Of grief, changes, and never walking alone.

Kahlil Gibran once wrote, “Your pain is the breaking of the shell that encloses your understanding.”

I’ve loved that line for as long as I can remember. I remember marking it from my mom’s copy of “The Prophet”, among a few other passages that struck me. Yet it is only this year when I truly understood what it meant.

I started the year in the worst way possible. Seven days into 2011, I lost my mother to cancer. It had been a battle she was fighting for nearly two years, with the malignant cells from her ovaries eventually spreading into other parts of her body, including her lungs. I keep thinking I will miss her even more so in the years to come, when those everyday moments and momentous occasions will unfold and she’s no longer here.

A part of me died last January 7, 2011, and it was a struggle to pick up the pieces. Suddenly, I realized how little I knew about running the house, having been forever dependent on my mom and the household help. It was a process of relearning even the most basic of things, like doing the laundry and going beyond frying and microwaving (I’m hopeless, I know).

I didn’t know it back then, but death marked the start of some significant changes in my life. I started on a new job in April, which gave me the kick that I was searching for—an outlet to be once again competitive with myself and to be a bit more creative than what I had been used to for a time. Of course, that didn’t mean completely leaving what I had been doing—work and advocacy came hand in hand.

I found a new sense of purpose not long after. I’m not the only one who would say this, but 2011 took away a lot of mothers and fathers from children who were never really prepared for such loss—and I found myself supporting friends that were undergoing the same grief. And as I type this, my best friend just shared with me the photos of Kythe Foundation kids that we gave gifts to. I cried for their smiles, which had shone through, despite much pain.

And then there was football—which, I suppose, helped me cope with my grief. I’d like to think it wasn’t escapism, but more of living out a passion—which necessarily leads to another purpose. It literally took me places this year. However, beyond that, it connected me with people that shared the same passion—the ones I hope to share many more years of friendship with.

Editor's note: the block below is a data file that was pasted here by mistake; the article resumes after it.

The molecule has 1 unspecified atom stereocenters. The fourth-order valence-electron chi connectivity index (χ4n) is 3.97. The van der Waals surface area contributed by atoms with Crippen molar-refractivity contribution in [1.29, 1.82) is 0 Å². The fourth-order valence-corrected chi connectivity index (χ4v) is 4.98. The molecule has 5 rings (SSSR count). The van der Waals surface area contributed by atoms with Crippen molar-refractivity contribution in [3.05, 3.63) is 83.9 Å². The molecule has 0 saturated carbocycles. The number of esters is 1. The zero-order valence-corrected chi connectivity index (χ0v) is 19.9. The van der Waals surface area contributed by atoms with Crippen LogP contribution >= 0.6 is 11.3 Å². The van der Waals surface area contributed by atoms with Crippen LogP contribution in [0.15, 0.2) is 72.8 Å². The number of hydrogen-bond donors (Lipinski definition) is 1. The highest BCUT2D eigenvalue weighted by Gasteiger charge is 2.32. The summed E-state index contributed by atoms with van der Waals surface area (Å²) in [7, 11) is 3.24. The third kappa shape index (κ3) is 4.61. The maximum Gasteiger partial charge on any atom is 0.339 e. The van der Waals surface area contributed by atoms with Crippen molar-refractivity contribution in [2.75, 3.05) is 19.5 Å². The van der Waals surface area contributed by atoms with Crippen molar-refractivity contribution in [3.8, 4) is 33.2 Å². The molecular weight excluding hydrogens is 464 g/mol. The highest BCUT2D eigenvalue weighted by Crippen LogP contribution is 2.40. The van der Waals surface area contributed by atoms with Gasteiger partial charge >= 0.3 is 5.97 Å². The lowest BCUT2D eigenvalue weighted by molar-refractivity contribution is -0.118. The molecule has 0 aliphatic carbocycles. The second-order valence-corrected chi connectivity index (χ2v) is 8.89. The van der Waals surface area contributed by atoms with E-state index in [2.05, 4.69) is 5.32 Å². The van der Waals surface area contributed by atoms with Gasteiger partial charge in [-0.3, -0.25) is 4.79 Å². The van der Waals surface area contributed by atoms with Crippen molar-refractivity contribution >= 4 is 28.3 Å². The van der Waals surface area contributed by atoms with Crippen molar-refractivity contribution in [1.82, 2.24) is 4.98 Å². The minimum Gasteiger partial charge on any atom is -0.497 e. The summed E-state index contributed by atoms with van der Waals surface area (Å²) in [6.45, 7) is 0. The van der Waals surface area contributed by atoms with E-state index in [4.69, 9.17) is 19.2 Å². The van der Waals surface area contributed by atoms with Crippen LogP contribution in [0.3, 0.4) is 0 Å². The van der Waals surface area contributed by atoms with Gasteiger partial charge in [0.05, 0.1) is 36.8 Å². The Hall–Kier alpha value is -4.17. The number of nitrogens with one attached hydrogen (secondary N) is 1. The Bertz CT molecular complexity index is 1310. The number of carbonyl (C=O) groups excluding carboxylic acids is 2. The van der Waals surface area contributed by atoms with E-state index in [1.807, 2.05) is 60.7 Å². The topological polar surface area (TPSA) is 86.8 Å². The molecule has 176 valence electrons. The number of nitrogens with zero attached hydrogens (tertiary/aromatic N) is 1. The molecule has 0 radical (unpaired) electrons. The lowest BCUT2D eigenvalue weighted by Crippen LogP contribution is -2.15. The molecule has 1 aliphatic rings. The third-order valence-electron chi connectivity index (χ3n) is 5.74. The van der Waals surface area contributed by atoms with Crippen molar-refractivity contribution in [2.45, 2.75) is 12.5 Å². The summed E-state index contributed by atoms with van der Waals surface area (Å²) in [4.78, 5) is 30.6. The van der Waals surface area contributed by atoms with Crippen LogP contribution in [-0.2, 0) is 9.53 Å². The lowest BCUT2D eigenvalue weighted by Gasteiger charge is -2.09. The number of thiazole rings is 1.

I still find it hard to fully comprehend the changes I had to undergo this year. Perhaps it will hit me in the unlikeliest of times, at the unlikeliest of places. The only thing I know is this: life really does go on after loss and grief. And if you let it, it can just love you back once more.

2011 broke my heart with the loss of my mother, but my heart had to break so I could let you all in—and re-learn what it meant to love once more. I learned it from my old friends, who were there with me at the toughest of times. I learned it from new friends, who showed me what passion meant. I learned it from my family, especially from my dad, with whom I have reconnected. I learned it from a stranger who took me by surprise in one lucid moment that would never be repeated.

Somehow, despite my grief, I never walked alone in 2011. I hope your 2012 will be filled with magic—the kind of magic that you make and share with the ones that matter most.


Channeling Emma Morley and some.

When I saw “One Day” the movie with my best friend, I thought to myself that I had to read the book, regardless of its tragic ending.

Call me masochistic, but there’s something about tragedies that draw me in—maybe I am equally incredibly tragic, I don’t know. That or I just felt incredibly drawn to Emma Morley and Dexter Mayhew—my tragic self thinks there’s something that’s just so relatable about them.

Dexter Mayhew reminds me of the guys I (have) love(d)—self-confident, world explorers, and despite having accomplished exteriors, they are the types to have a part of themselves that don’t really know what they want (yet would not ever dare admit such). And of course (I’ll begrudgingly admit this), the types who seem to have a ridiculously schoolboy-ish charm about them. (Perhaps, secretly, I wished I were more like them—the ones that got what they wanted and got away with murder.)

That said, I always felt that I was a bit more like Emma Morley—self-deprecating, self-righteous, everything self-whatever, except self-confident. it is probably a surprise that I admit this, given that I’ve been branded as intimidating more than once and in different periods of my life (to which I reply, “How is that so? I’m such a dork!”). I’m the kind that felt forever in limbo, forever waiting for her big break, forever waiting—

Sometimes I think I’ll never be in a genuinely functional relationship (Lord knows I’d rather be a spinster than end up with someone un-funny like Ian Whitehead) until it’s too late. While I don’t have premonitions of dying unexpectedly and too early, I just think that for the most part, I’ll be someone like Emma to (perhaps more than) one person—the shoulder to cry on or perhaps, in a night of debauchery—well, I wouldn’t dare go there.

What I do find redeeming about Emma is that despite her self-deprecation and lack of self-worth, she goes into a metamorphosis in a span of about 15 years—perhaps growing into the best version of herself for that period in time. It’s as if she reached her dreams—just not in the timeline that most people would probably have imagined. And yes, she was Dexter’s redemption. At the end of it all.

I didn’t intend for this piece to be a book review. It’s just funny that I saw One Day at a time when I was at my happiest in recent months—I just thought it mirrored a few things in my life and that it grounded me back to reality—that all good things must come to an end, eventually.

Yes, I guess I really am like Emma Morley that way.